Using Plex to stream videos to different devices is very convenient and easy to use. In the background however, there is a lot going on. Different devices require different formats, and the video file you already got might be in a format that specific device can’t play, or maybe the bandwidth is too low and it need to be converted into a lower resolution. Doing this can take a lot of cpu time, but luckily it is easy to offload the video transcoding onto a graphics card.
If you got a processor with built in graphics, you might even be able to use that, and that is exactly what this guide will be doing.
This guide is based on
CPU: Intel i7 4790K
Mainboard: Asus Z97-Pro GAMER
Different processors can also be used, but some might not be able to. Use Intel ARK to see your processor’s specifications.
If Intel ARK show your processor to have built in graphics, but you can’t find it during this guide, you might need to attach a hdmi dummy or a monitor to the hdmi port on the IO shield. Without anything attached the built in graphics might not be enabled. Attaching something to the hdmi port might also require a complete power down before getting enabled.
To check if the build in graphics is ready log into unraid, open the terminal, and put this in.
cd /dev/dri ls
If you are getting an error try putting this in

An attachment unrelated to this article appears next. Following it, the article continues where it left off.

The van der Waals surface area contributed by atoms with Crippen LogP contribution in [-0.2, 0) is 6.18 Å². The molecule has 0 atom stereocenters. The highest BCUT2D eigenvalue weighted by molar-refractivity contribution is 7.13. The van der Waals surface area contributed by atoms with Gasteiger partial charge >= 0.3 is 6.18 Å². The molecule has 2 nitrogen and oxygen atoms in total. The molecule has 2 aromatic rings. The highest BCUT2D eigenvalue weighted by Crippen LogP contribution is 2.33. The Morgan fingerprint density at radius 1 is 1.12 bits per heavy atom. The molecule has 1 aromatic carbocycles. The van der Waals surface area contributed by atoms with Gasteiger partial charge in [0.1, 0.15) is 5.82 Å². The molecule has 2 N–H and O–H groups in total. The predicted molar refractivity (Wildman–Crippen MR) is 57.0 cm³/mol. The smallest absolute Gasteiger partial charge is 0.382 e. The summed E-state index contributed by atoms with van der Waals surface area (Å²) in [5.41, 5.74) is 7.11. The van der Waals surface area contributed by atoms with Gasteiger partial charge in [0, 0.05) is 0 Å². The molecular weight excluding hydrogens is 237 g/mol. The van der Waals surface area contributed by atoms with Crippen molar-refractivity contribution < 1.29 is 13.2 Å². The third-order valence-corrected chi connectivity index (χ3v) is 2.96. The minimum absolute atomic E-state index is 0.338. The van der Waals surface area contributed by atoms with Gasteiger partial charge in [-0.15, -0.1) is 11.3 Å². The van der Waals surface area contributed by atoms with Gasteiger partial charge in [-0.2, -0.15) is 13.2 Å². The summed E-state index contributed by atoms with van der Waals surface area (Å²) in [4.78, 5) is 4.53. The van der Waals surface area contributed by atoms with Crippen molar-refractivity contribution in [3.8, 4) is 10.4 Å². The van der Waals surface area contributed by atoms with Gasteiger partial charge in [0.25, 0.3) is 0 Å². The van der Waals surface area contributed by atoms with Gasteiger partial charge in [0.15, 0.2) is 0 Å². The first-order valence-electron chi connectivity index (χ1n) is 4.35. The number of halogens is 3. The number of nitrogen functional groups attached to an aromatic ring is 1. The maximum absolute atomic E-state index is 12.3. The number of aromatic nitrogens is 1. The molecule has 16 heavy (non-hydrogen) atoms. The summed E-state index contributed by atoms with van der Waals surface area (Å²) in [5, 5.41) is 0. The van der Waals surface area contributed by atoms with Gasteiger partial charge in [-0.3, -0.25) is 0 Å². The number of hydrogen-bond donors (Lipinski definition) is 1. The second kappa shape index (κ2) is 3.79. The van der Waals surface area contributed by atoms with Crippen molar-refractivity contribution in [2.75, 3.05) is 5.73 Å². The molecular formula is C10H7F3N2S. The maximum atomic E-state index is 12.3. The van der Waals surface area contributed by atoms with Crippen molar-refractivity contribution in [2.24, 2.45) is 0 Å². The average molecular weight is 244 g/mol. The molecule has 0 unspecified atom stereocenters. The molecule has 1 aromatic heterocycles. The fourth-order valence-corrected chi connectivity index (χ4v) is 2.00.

Then go back and try again.
If you are still getting an error you probably need to put a dummy or monitor into the hdmi port.
If there is no error, you should be able to find card0 and renderD128 in the list.
After this we need to change the permissions so the docker container can access it, do this in the terminal with this command.
chmod -R 777 /dev/dri
Plex container setup
Having confirmed we got access to the built in graphics, we now need to also give the plex docker container access to it.
First go to the docker tab, find your plex container, and select to edit it.
In the bottom of that page you need to press “Add another Path, Port, Variable, Label or Device”.
From the dropdown select “Device”, and in name insert “/dev/dri” and in value also “/dev/dri”.
Press “Add” followed by “Apply”.
We have now given the plex docker container access to the build in graphics, but we haven’t set it to use it yet. To do that head over to your plex server and go into settings.
Scroll down to “Transcoder” in the menu, and in that menu you need to enable “Use hardware acceleration where available”, if you can’t see that option you probably need to press the “Show advanced” button.
After enabling hardware acceleration, save your settings and head back to your media library.
Select a video file you want to test with and head into the play settings. On a pc it will most likely use direct play, so set the quality to convert automatically.
Minimize the video by pressing the arrow down in the top left corner of the picture, and head over and press the activity icon.
In the list you should be able to see yourself playing a video, press the show details icon.
Under next to video it should be saying it is transcoding, with a (hw) behind it. And that’s it. The build in graphics in the processor will now handle the video transcoding, and the processor only need to handle transcoding the audio if needed.
After having confirmed everything works, we just need to set up so everything will be enabled automatically on startup. For this I like to use the User Scripts plugin.
Create a new script with this content
#!/bin/bash modprobe i915 chmod -R 777 /dev/dri
Save it, and set the schedule to “At startup of array”.